Free speech advocates have criticized Rep. Shirley Walters’ anti-cyberbullying bill, which was approved 91-7 by the House last week and awaits further action in the Senate. But this criticism oversimplifies a complex issue and discourages discussion of a very real problem.
Bullying, as defined by the National Institute of Child Health and Development, is intentionally damaging behavior that is carried out repeatedly over time and targeted at someone less powerful. It may be verbal, in the form of threats; psychological, as in spreading rumors or ostracizing; or physical, as in plain old pushing someone around.
If you’re still bitter about that lugnut who beat your lunch money out of you every other day of high school, you know how damaging this stuff can be. Some say it’s just part of growing up, but I’ll bet a lot of those people grew up in the days before metal detectors became a commonplace sight at high schools.
Cyberbullying is particularly pernicious, because it’s largely invisible; if a bully is dumb enough to corner you in a hallway, there’s at least a chance someone could intervene. But what can a teacher do about 300 anonymous e-mails encouraging one student to kill herself?
It happens. And there’s a word for it: “bullycide.” The Centers for Disease Control reports that roughly 2,000 young people attempt suicide every year, and among those who leave notes, many mention having been bullied. Some do it because they can’t stand being bullied anymore. Some do it to deny their tormenters the pleasure of continued abuse. Sometimes bullies tell them they should, and because they’re hormonally predisposed to monumentally low self-esteem, they figure they might as well.
The Internet is a virtual graveyard for these children. A simple search produces dozens of web sites devoted to the memories of sons and daughters lost to bullying. The specific stories are horrible. Peer groups organize concerted attacks on one subject, and the target may receive dozens of nasty e-mails and text or instant messages per day for weeks or months on end. Another popular sport is the creation of online forums specifically for posting mean or threatening comments about one student. The classic taunt “fatty, fatty, two-by-four” sounds like a lullaby next to “people don’t like you because you are a suicidal cow who can’t stop eating,” which is just one of hundreds of messages on a web site devoted to a Dallas sophomore, an entire page of which consisted of the words “die bitch queen” repeated ad nauseum.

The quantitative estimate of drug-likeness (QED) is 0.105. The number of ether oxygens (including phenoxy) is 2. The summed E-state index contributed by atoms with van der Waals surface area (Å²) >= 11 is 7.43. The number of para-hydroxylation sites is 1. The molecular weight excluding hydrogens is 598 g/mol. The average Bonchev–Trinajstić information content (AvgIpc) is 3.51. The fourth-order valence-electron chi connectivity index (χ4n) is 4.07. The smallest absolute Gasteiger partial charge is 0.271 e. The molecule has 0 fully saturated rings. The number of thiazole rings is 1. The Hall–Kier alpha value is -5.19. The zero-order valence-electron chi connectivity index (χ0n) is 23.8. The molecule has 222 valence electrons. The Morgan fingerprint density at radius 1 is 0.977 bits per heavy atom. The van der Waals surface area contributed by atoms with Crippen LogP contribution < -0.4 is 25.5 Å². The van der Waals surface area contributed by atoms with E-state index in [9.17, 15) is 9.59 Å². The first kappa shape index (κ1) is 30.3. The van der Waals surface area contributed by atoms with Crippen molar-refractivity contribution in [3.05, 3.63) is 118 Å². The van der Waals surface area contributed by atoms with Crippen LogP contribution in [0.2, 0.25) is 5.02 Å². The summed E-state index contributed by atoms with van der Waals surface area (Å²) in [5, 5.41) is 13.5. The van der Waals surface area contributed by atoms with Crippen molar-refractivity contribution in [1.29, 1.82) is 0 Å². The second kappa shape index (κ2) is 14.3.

Anti-bullying legislation is already written into Arkansas code, though it may vary by district. The new bill would amend the existing legislation by providing a uniform definition of bullying and would include cyberbullying. The two main criticisms of the bill are that it is unconstitutional, because it violates the right to free speech, and that it is designed too much in the interests of its primary author, Rep. Walters. Walters is from Greenwood, which lost a lawsuit over the punishment of two students who had created an online comic poking fun at school administrators. The bill includes protection for school officials, and some critics say that it is simply Walters’ thinly veiled attempt to make good for her town by destroying oppressed and defenseless students’ First Amendment right to make fun of teachers.
Umm. Students today are more protected than ever. A teacher can barely tell a student to stop talking during class without risking a lawsuit, and if parents are called in to discuss a student’s behavior, the teacher is lucky not to be bullied by the parents themselves. I’m reminded of an anecdote from a colleague of my father’s, something he told repeatedly around the time that parents were starting to complain about discipline at school. He had gone to Catholic school, and recalled that if he ran home crying about being hit by one of the nuns, his father — without even asking why — would hit him again.
I’m not advocating hitting children, but I don’t think students — many of whom by junior high are much bigger than their teachers — should be able to say and do whatever they want. And I’m not skeptical enough to believe that the bill doesn’t at all have the protection of students in mind. Would it have been better received if someone else’s name were attached to it? Is it unconstitutional to prohibit 20 students from repeatedly telling someone — even via e-mails sent from home — that she’s a fat slut who deserves to die?
It’s a moot point anyway. Teen-agers can simply be really mean, and no legislation is going to change that. But maybe if we got a little more “if you can’t say something nice...” from parents, we wouldn’t get “you can’t say anything at all” from the government.